The Mail & Guardian report “Rounded up and shipped out” (22/01/2010, p. 4) by Niren Tolsi stands out for the way it highlights children’s rights in the midst of the World Cup fever. The report gives a voice to street children, who are rarely made visible in media reports, and provides insight in the complex nature of the challenges they face and how government chooses to address these in the build up to the World Cup.
The story is about street children in Durban and their experience of being moved around by police. Some of the most vulnerable children are accessed for comment, and they are identified.
It is hard, in this case to imagine a scenario where being named could potentially result in further harm to the children. It is possible that children could be further harassed by the police, but considering the severity of the treatment already meated out, and the fact that particular police are not named, the risk does not seem very high. Indeed, naming the children could be very empowering as street children are seldom heard and associating a name with the child can serve to make the message more powerful and personal.
It appears to be the case that street children are considered a safety and security problem, rather than a social one, and as a consequence, government strategies on this issue do nothing to empower the children. It rather tries to hide their existence from the view of tourists. The report, which accesses experts from NGOs which try to help them, suggests this is the case.
Children are often rounded up by police and deported from the city centre, supposedly to safe houses. According to a police spokesperson this is to ensure the children receive proper care, as required by the Children’s Act. However, according to the children, they are often dumped on the side of the road far from the city centre. One of the children, Wendy Ndlovu claims that: “[The police] say we can’t be here [in the city] for the World Cup and that they will take us to a nice place. But they end up leaving us anywhere or in these scary houses.”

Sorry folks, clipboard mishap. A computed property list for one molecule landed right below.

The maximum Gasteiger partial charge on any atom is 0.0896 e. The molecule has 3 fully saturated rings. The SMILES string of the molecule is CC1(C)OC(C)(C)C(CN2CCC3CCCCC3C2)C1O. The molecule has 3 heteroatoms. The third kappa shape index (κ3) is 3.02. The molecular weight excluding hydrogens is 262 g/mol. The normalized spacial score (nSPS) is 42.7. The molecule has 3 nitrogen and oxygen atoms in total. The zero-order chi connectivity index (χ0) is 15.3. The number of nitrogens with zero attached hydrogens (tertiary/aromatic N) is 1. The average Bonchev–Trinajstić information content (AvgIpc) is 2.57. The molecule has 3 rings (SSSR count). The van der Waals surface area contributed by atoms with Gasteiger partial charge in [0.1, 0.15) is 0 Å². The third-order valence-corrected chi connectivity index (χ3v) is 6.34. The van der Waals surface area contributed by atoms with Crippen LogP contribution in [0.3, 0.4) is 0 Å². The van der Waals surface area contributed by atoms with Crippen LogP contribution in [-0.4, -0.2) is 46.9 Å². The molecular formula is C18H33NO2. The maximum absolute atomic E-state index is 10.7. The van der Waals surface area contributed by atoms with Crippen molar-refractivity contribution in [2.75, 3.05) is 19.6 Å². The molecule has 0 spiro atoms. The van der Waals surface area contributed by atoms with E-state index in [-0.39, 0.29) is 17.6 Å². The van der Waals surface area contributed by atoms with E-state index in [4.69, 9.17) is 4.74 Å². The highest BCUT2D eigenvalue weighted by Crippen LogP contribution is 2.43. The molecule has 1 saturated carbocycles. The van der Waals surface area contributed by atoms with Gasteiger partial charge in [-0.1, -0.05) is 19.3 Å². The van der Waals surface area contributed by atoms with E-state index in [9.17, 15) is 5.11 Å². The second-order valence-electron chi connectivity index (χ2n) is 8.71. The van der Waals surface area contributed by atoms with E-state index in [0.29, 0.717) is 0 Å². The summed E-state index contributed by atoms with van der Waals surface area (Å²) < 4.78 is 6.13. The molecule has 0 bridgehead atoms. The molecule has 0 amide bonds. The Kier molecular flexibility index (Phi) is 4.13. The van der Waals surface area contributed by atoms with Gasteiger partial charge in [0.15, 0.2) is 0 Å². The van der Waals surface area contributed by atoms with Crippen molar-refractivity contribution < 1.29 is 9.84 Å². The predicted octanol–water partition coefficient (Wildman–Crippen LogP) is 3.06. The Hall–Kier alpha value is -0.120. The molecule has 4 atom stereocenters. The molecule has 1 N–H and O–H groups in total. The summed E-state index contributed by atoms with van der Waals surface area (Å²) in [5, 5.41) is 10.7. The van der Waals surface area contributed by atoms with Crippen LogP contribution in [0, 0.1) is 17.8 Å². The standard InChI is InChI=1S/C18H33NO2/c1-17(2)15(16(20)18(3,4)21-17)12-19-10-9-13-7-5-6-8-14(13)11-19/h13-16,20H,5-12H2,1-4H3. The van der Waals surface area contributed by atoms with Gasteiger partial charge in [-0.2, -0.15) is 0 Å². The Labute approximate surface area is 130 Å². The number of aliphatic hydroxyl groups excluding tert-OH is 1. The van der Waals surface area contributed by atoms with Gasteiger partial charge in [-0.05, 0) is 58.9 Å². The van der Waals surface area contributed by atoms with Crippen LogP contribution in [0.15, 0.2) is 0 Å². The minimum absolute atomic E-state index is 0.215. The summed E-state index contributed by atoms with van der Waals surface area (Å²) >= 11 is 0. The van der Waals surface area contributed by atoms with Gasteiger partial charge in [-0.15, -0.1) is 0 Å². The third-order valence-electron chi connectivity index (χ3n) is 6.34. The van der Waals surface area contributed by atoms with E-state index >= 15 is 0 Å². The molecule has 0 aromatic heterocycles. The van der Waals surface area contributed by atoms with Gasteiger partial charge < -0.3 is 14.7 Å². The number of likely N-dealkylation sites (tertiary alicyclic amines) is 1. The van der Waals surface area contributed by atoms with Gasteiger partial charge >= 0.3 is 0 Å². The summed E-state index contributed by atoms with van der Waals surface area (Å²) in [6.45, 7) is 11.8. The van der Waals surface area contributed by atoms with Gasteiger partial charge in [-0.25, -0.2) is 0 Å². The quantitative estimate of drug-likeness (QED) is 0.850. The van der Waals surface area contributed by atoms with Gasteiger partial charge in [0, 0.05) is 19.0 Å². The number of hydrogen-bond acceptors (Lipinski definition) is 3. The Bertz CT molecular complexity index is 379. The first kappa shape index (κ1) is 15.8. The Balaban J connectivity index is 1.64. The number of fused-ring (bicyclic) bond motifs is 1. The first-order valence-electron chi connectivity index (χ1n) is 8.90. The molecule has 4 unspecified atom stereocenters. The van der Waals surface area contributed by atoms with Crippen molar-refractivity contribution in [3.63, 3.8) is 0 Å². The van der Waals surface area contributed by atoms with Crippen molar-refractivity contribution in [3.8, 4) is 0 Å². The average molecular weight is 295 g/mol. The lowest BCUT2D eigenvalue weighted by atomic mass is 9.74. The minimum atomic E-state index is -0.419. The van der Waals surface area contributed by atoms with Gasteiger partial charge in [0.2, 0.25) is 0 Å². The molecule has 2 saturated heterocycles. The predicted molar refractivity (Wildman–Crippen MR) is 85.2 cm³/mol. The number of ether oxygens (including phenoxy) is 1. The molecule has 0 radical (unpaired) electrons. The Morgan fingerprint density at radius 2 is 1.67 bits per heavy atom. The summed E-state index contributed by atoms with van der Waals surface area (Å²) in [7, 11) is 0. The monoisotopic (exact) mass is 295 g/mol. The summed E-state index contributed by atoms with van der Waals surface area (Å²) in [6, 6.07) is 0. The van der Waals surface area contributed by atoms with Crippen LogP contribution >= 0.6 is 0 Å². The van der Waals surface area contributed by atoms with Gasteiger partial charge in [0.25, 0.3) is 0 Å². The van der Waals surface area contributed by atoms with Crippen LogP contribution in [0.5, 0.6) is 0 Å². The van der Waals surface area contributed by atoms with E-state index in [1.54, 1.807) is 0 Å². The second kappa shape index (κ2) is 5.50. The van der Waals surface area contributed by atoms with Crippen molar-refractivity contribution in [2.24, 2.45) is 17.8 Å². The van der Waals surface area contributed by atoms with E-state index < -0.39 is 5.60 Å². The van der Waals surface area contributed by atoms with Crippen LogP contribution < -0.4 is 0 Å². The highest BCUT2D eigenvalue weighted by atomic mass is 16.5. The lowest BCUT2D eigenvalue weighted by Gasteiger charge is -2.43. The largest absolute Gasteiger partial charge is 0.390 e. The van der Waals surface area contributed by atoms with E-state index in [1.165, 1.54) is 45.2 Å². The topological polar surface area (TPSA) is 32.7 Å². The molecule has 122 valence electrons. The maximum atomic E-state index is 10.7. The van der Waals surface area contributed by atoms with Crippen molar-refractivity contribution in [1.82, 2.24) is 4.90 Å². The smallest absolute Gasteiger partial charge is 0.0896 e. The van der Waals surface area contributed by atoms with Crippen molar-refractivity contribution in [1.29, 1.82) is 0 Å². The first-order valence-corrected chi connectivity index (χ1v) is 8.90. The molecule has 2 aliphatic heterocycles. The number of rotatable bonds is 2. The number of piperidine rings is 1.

According to Tom Hewitt of Umthombo Street Children, an NGO that looks after street children, these children experience trauma and are vulnerable to abuse, including sexual abuse by adults, as a result of this. They are also at risk to become drug abusers or get roped into a life of crime.
Lucy Jamieson, of the Children’s Institute says that delays in the enforcement of sections of the Children’s Act facilitate police crackdowns on street children. She also says that provinces have not yet made plans to implement the Act.
Mail & Guardian is commended for reporting on an often forgotten group of children, and accessing a wide variety of sources and giving expression to the experiences of the children and the often contradictory ways in which government deals with the issue, highlighting that the children’s best interest is not served by current practice in Durban.
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